Rusty Roark still finds a way to pitch Nationals to victory

Two innings into his season debut, Tanner Roark might well have been forced into changing his goals for the night. His pitch count at 46, his command unusually off, he could have gone into survival mode and hoped simply to reach the fifth inning without the game getting out of hand.

Fast-forward an hour or so, and there was Roark walking off the mound to a hearty ovation from the crowd at Nationals Park, having retired 13 of the last 14 batters he faced and having turned what could have been a disastrous start into a quality start.

Roark didn’t just survive. He thrived, fully earning his win in the Nationals’ 6-4 victory over the Marlins.

“I think after the first two innings, six innings (and) two runs, I think we all would’ve signed up for that,” teammate Daniel Murphy said. “I thought he did a fantastic job.”

It has become a hallmark of a Roark start, the ability to adjust mid-game and still emerge with strong results even when he isn’t entirely sharp. And it was all on display tonight.

Roark-Throws-Red-Sidebar.jpgThere were reasons for concern entering this start, given Roark’s atypical spring. Due to both his participation in the World Baseball Classic and then a rainout of Friday’s exhibition game at Nationals Park, the right-hander had barely gotten enough work to open the season feeling confident and sharp. Add it all up, and he had pitched only 10 2/3 innings in a month.

And he looked like early on in his regular season debut. Roark walked two batters in the top of the first, eventually letting two runs score on Marcel Ozuna’s bases-loaded single. Then he hit two batters in the top of the second, advancing both into scoring position via a wild pitch. Only a grounder to short by J.T. Realmuto saved him from digging his teammates into a hole deeper than 2-0.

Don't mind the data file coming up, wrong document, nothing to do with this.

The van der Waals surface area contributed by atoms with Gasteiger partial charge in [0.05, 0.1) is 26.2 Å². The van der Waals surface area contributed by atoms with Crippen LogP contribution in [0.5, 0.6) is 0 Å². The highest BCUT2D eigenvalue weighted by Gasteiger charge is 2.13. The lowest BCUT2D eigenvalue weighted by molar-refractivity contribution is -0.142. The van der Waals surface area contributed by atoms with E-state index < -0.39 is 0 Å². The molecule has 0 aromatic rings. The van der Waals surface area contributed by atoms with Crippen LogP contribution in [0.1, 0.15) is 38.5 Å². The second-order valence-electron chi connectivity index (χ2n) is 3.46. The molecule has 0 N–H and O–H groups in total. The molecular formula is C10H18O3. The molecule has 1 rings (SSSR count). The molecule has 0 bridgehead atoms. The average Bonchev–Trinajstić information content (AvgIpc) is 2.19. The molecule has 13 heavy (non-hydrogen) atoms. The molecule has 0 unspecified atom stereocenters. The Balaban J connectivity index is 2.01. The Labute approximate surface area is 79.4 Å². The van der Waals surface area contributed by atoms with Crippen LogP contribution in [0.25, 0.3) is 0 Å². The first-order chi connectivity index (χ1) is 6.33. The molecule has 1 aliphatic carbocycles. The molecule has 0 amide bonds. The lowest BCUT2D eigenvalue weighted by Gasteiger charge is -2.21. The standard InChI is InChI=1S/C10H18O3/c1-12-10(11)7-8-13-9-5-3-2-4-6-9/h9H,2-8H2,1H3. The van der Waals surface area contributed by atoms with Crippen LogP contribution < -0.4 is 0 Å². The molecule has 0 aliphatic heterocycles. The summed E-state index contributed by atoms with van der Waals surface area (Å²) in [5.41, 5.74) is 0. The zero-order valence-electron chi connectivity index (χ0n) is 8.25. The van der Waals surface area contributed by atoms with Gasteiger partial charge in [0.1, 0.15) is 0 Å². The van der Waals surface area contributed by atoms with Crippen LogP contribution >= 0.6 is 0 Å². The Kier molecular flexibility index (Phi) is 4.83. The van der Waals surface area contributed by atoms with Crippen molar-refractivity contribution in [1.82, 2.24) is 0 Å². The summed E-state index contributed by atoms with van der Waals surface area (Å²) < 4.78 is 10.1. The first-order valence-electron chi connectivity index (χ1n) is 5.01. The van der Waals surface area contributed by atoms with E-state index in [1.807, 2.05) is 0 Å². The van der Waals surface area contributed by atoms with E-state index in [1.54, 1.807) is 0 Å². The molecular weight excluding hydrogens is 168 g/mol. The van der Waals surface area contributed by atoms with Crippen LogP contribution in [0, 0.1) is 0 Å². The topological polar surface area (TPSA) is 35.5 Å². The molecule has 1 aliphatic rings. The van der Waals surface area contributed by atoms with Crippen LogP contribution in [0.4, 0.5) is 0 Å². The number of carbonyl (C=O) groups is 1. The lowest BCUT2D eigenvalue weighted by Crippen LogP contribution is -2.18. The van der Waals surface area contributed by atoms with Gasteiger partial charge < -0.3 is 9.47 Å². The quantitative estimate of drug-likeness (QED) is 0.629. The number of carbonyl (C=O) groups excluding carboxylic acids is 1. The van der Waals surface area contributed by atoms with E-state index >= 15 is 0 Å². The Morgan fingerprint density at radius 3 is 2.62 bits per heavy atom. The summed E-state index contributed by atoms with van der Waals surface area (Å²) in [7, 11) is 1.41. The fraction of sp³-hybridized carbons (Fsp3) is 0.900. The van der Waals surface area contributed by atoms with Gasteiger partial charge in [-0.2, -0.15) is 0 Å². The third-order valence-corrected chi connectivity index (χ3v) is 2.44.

“He was a little strong in the beginning,” manager Dusty Baker said. “He was wild high, which usually he isn’t. He didn’t have the command of the inside fastball, because he did the same thing he did in the WBC (when he plunked the first batter he faced). It’s not like him to hit batters. Usually he can throw strikes in there.”

Though he wasn’t throwing strikes early, Roark also wasn’t missing the strike zone by much. He just needed to fine-tune a few things to right himself. And that’s just what he did. Throwing more sinkers down in the zone, he induced six groundball outs over his last 4 1/3 innings.

He also enjoyed success throwing pitches in a location typically foreign to him: Up on top of the strike zone. Encouraged by catcher Matt Wieters to come up high several times, Roark recorded three of his six strikeouts on high fastballs.

“I’ve never done that before,” Roark said. “It’s encouraging to have that kind of faith (from) your catcher. It helps you build confidence out there. That’s what I love, and I’m sure what every other pitcher loves.”

Wieters, who caught Roark only once this spring, didn’t seem to realize the right-hander doesn’t typically try to get batters out like that.

“I think he did it well. I think he did it really well,” Wieters said. “Whether that’s something he’s worked on, I think that’s part of his game he can definitely use, especially with his kind of movement with his fastball. If he can make guys respect above the zone as well as on the corners, it’s going to help out even more.”

After needing 46 pitches to get through his first two innings, Roark needed only 51 to get through his next four. That was easily the most he’s thrown in 2017, having failed to top 75 pitches in any of his spring starts.

The closest he had come to that kind of workload so far was an 85-pitch bullpen session Friday afternoon after the Nationals’ exhibition game against the Red Sox was rained out. Needing to build up his arm no matter what, he tried to simulate game conditions by taking breaks after every 15 pitches or so.

“Which is not ideal,” he said with a laugh.

Ideal or not, Roark found a way to make it work.

Which, as anyone who has followed the right-hander’s career can attest, is one of his best qualities.

“Same thing he’s always done,” first baseman Ryan Zimmerman said. “I think last year, that’s one of the reasons why he was in the sixth or seventh inning every single start. Whether he gets off to a good start or a slow start, he somehow figures it out and grinds it out and gives a quality start each time. It’s fun to play behind him. He gets the ball, works, throws strikes. And he’s pretty good at it.”

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